I have to admit I am somewhat stunned that the entire year’s performance in Australian equities has been wiped out in ten trading sessions. In US dollar terms, the ASX200 is now down 0.7% on the year, while in Australian dollar terms we are still up 2.7% for the year. I feel like the mayor of Hiroshima after the last two weeks.
All the good work our equity market did grinding up on domestic issues has been wiped out by a global macro re-correlation trade that has been brutal and indiscriminate. High frequency trading exacerbates the downside, but it is what it is.
Yesterday the rout got so aggressive it even brought out ‘winners selling’ in the cash equities market, confirming the old adage “even the pretty girls get hurt in the bus crash”. I got the rate cut and shorting the currency right, but have been sideswiped in some, but not all, of my favoured large cap equities by global risk aversion.
What history shows us
However, the history of trading corrections is that when people start selling winners, the peak of the correction is near. Similarly, the speed and scale of the fall almost ensures some rebound to reclaim at least half the fall at some stage.
There are periods when share prices disconnect from fundamentals, but particularly when a major macro fear event is upon us. Obviously, I am completely on the wrong side of this trading correction, feeling this May would be different to the last two. How wrong can you be? A Greek election got me; a bloody Greek election!
The problem with aggressive market events like this is they simply destroy investor confidence. That confidence takes months to build up, and days to destroy. However, events like this also lower expectations and clear the way for a recovery. We have now had biannual market events like this since 2008 and the peak of them all has been a buying opportunity in mispriced growth stocks, or those with sustainable dividend yields.
Focus on the bottom up
All I can do in these top-down market events is to focus all our efforts from the bottom-up on companies. Eventually companies are priced on their sustainable earnings and dividends, not fears of a Greek exit from the eurozone.
While it may seem years away in market terms, the 2013 financial year starts in less than a month and a half. In writing investment strategy I have to focus on 2013 and where I see attractive multiples.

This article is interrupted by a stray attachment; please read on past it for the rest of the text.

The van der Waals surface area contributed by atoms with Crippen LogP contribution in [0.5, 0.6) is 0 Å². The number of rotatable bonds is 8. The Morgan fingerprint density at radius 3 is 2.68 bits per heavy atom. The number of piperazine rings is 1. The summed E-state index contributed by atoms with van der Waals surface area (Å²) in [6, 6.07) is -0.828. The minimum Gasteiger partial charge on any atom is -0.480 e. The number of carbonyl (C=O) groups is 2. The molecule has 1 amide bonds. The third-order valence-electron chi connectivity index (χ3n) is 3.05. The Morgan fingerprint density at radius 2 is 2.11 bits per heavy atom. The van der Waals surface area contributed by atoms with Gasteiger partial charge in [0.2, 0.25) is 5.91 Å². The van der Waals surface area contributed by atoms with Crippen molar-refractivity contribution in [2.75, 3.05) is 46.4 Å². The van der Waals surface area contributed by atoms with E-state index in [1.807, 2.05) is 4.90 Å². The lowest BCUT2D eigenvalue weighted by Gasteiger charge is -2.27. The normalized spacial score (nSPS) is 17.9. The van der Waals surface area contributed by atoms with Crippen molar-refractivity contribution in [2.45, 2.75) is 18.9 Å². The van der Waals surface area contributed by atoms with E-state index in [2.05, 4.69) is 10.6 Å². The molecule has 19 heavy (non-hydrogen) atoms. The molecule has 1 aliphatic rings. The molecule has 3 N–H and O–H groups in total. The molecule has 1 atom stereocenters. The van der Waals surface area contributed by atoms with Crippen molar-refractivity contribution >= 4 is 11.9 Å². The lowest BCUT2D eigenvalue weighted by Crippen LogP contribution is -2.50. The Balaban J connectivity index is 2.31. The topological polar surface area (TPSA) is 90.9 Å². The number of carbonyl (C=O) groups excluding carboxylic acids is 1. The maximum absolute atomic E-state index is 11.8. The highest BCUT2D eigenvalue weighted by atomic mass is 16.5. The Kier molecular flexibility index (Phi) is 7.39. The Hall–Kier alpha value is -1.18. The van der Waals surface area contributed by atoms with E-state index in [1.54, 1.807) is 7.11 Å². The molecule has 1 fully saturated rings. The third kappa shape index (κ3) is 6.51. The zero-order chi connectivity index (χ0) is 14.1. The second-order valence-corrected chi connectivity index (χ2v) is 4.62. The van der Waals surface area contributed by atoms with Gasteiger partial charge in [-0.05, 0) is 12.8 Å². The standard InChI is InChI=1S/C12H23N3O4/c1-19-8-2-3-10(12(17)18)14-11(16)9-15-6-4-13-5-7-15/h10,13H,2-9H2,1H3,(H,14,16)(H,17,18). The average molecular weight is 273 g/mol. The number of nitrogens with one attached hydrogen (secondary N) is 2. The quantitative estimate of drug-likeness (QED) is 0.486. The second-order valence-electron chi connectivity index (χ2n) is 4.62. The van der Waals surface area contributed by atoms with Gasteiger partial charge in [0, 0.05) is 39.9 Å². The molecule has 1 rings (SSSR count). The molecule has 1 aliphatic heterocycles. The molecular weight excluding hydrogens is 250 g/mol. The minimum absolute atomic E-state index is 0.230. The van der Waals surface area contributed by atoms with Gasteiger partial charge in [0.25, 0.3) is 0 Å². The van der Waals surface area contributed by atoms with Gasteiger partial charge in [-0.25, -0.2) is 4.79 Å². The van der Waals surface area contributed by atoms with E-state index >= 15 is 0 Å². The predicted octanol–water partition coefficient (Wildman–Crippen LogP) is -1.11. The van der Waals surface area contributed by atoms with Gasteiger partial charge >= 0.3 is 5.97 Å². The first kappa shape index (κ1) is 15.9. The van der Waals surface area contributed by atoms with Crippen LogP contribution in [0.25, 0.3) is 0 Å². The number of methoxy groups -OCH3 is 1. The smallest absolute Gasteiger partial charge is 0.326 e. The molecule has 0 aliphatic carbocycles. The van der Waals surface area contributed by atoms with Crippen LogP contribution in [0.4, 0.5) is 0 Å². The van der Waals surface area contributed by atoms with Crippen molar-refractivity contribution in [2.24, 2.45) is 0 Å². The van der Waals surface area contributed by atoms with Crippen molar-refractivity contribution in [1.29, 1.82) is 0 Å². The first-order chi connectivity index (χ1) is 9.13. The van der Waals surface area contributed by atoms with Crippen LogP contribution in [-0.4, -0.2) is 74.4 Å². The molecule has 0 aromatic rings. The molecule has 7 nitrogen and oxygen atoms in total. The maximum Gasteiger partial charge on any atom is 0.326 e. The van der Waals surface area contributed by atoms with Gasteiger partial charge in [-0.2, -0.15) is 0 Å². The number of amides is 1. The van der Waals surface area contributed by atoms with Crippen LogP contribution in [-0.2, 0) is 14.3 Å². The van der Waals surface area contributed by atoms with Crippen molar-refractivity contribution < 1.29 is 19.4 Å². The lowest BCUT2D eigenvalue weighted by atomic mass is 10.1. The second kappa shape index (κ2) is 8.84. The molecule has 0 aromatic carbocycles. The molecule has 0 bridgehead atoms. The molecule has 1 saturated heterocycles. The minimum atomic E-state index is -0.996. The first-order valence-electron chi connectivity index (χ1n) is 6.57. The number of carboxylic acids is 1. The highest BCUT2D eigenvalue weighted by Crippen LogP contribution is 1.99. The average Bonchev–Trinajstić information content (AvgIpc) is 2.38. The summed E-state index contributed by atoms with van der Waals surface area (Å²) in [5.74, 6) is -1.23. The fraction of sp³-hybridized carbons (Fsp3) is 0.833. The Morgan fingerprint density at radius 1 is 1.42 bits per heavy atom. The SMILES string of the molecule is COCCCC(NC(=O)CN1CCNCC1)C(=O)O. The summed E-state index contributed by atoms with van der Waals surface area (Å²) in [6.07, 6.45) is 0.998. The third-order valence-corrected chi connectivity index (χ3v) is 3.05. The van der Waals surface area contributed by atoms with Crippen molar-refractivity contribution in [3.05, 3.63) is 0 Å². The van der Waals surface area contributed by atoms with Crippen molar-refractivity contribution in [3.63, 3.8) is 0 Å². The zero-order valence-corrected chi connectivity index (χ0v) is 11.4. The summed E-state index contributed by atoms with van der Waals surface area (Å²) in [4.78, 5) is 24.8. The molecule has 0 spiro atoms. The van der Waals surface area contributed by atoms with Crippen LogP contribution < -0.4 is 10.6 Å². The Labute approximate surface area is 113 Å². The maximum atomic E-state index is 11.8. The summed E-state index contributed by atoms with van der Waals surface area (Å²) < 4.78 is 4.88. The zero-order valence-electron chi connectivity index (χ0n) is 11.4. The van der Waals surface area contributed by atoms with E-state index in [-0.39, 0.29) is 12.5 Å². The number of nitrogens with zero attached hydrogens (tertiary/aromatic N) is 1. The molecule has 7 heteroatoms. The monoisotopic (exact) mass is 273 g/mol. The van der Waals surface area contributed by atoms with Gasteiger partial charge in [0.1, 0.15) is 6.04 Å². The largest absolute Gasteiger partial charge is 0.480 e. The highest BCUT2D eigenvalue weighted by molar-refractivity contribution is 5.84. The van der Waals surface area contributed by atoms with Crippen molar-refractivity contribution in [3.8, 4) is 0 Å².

So today I thought the most useful thing I could do was look at the fiscal 2013 investment arithmetic for the 10 large cap stocks in my high conviction buy list. All the multiples are based off last night’s closing price.
Two grossly cheap stocks
This list is actually telling me the first two stocks to shut my eyes and buy are FMG and SVW. They are grossly cheap on price-to-growth multiples and are the two stocks most likely to deliver me upside alpha in any more normalised risk tolerance environment.
Obviously STO’s numbers don’t look great, but that’s a bit unfair as STO is a calendar year company and the growth in calendar year 2012 is very strong. If you averaged it out over the two years, it is acceptable and I am going to stick with STO at these prices.
Despite the short-term share market action I remain convinced the second half of the year in the Australian economy will be better. The genuine positives of a lower dollar, lower interest rates and the potential for a change of government are all being overshadowed in the short-term by global macro risk events. That global macro risk dust will settle like it always does.
When everyone is a trader you need to be an investor. Everyone is an expert on Greece, but Greece won’t price Australian companies in the medium-term. Just remember back to October 2011 and what you should have done at the time. This is no different in my view. Risk and growth are extremely cheap, equity yield is dramatically more attractive than bond yield, and the headlines are all the same. Defensives and all forms of perceived safety are grossly expensive. It’s déjà vu all over again.
Go Australia, Charlie.
Important information: This content has been prepared without taking account of the objectives, financial situation or needs of any particular individual. It does not constitute formal advice. Anyone should, before acting, consider the appropriateness of the information in regards to their objectives, financial situation and needs and, if necessary, seek professional advice.